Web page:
Re: Very slow DNS lookup with NetworkManager and dnsmasq

On Wed, 2011-09-14 at 16:26 +0300, Jarmo Hurri wrote:
> Greetings.
> I have run out of tricks to solve the following problem: I am frequently
> spending _long_ times waiting for DNS lookups even though
> 1. all the Windows machines in the same network perform fast DNS lookups
> 2. I have NetworkManager using dnsmasq.
> My setup is the following:
> - Fedora 14, kernel
> - NetworkManager 0.8.4
> - dnsmasq 2.52.1.fc13
> In /etc/NetworkManager/NetworkManager.conf I have included the line
> dns=dnsmasq
> and, accordingly, my /etc/resolv.conf looks like this:
> # Generated by NetworkManager
> nameserver
> dnsmasq seems to work: the last lines of output from command "dig
>" are
> ;; Query time: 3498 msec
> ;; SERVER:
> As you can see from the above, I had to wait quite a while for the
> response. Running the same command immediately again gives
> ;; Query time: 0 msec
> ;; SERVER:
> Which makes sense, since the address is now in the cache.
> I have two problems:
> 1.  The system seems to "forget" cached addresses, so that address
>     lookup for a frequently used address - say - often
>     initiates a new search that again takes several seconds. This
>     happens very often, several times in a day. What is causing this?
>     Can it be related to DHCP lease time? (It is the only idea I have at
>     the moment.)

Does the system forget the cached addresses after a certain period of
time?  dnsmasq may be restarted periodically when events like lease
renewal happen, but that should not be very often.  This could be what
you're seeing, though you should see indications in the logs when this
happens, for example, I see:

Sep 12 15:35:38 dcbw NetworkManager[952]: <info> DNS: starting dnsmasq...
Sep 12 15:35:38 dcbw dnsmasq[1484]: started, version 2.52 cachesize 150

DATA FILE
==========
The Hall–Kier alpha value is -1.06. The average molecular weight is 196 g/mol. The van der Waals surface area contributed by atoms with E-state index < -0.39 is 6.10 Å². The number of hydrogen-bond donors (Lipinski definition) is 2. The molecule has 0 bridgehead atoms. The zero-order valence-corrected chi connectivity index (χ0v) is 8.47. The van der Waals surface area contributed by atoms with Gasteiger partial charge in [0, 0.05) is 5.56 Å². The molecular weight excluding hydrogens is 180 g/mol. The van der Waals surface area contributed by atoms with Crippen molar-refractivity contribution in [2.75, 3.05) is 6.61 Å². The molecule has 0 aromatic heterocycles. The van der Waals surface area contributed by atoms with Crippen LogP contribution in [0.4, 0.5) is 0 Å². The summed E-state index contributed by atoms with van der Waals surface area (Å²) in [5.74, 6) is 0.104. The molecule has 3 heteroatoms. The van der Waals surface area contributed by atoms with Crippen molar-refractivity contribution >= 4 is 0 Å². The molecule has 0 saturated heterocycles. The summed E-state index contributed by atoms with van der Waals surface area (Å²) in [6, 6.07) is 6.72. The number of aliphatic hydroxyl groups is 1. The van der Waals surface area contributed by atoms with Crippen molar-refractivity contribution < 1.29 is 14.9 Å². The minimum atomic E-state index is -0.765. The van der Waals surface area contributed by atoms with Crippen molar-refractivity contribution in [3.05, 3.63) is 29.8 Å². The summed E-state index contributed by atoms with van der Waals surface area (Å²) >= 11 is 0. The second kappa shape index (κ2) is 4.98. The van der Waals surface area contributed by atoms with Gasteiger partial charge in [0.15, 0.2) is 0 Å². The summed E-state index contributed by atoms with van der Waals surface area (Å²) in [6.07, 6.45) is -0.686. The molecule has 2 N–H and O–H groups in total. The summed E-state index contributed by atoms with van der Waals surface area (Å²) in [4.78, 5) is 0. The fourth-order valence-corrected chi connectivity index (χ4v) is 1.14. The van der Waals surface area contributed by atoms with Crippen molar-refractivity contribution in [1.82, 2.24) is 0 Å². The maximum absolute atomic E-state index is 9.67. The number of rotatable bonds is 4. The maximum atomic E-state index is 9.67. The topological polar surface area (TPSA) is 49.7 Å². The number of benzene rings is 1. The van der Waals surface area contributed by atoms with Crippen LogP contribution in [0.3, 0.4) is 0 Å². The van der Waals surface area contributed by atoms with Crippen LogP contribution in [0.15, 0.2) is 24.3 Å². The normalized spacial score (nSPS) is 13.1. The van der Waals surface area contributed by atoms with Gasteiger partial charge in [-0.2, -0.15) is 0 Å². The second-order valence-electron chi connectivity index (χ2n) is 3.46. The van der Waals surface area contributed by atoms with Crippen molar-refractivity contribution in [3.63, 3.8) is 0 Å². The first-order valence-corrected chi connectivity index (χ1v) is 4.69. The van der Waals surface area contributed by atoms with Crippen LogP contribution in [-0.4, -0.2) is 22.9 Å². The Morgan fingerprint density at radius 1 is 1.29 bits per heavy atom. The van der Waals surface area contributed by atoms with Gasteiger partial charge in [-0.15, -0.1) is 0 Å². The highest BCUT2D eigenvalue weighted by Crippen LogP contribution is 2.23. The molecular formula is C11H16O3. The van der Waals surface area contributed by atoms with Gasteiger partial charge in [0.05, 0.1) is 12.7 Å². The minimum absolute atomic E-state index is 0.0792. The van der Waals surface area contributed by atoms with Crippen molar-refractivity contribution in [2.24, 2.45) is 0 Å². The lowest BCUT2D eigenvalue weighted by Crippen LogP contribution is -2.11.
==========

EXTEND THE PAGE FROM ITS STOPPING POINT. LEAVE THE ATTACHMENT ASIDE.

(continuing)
Sep 12 15:35:38 dcbw dnsmasq[1484]: compile time options: IPv6 GNU-getopt DBus no-I18N DHCP TFTP
Sep 12 15:35:38 dcbw dnsmasq[1484]: using nameserver
Sep 12 15:35:38 dcbw dnsmasq[1484]: using nameserver
Sep 12 15:35:38 dcbw dnsmasq[1484]: using nameserver

and it should print out the configuration it's using.  I used to have a
branch of NM that wouldn't change DNS configuration if it hadn't
actually change, but that was long ago, and we'd want to redo that work.
It would likely help with some of this jitter with shorter DHCP leases.

> 2. Earlier, before I found the dns=dnsmasq option of NetworkManager, I
>    had a different configuration that enabled the use of dnsmasq with
>    NetworkManager: adding as one of the servers in
>    /etc/resolv.conf. Then I could see the name servers obtained from
>    DHCP. By testing these I noticed that they could be divided into two
>    classes: really slow servers (no idea why they are so slow), and
>    acceptably fast servers. The current lookup behaviour, having to wait
>    3.5 seconds for a response, suggests that when dnsmasq does not know
>    the address, it queries the slower servers. Is there some way for me
>    to control (filter) the set of servers obtained from DHCP?  How can I
>    see the servers that dnsmasq is currently using?

You should see the servers that dnsmasq is using in /var/log/messages
(for Fedora at least), as I've pasted above.  It's possible to tell
dhclient to 'override' the DNS servers using a custom dhclient config
file.  On Fedora, that's an interface-specific config file and you
essentially put the overrides into /etc/dhclient-eth0.conf.  The
overrides are standard dhclient configuration overrides which you can
google for.

> We have Windows computers in the same network; none of them have the
> same problem. Any ideas of why I have this Linux-specific problem?

One other thing to do is to run wireshark on the machine and capture
outgoing DNS requests and the replies that come back.  There have been
oddities with respect to IPv4 and IPv6 DNS with the glibc resolver in
the past, where broken DNS servers do not respond correctly to the IPv6
requests that may be sent out (even if IPv6 isnt' necessarily enabled).
That could be one source.  But more interesting would be how quickly
dnsmasq sends out the requests and how quickly the replies come back,
and if dnsmasq is round-robining the servers or something else.


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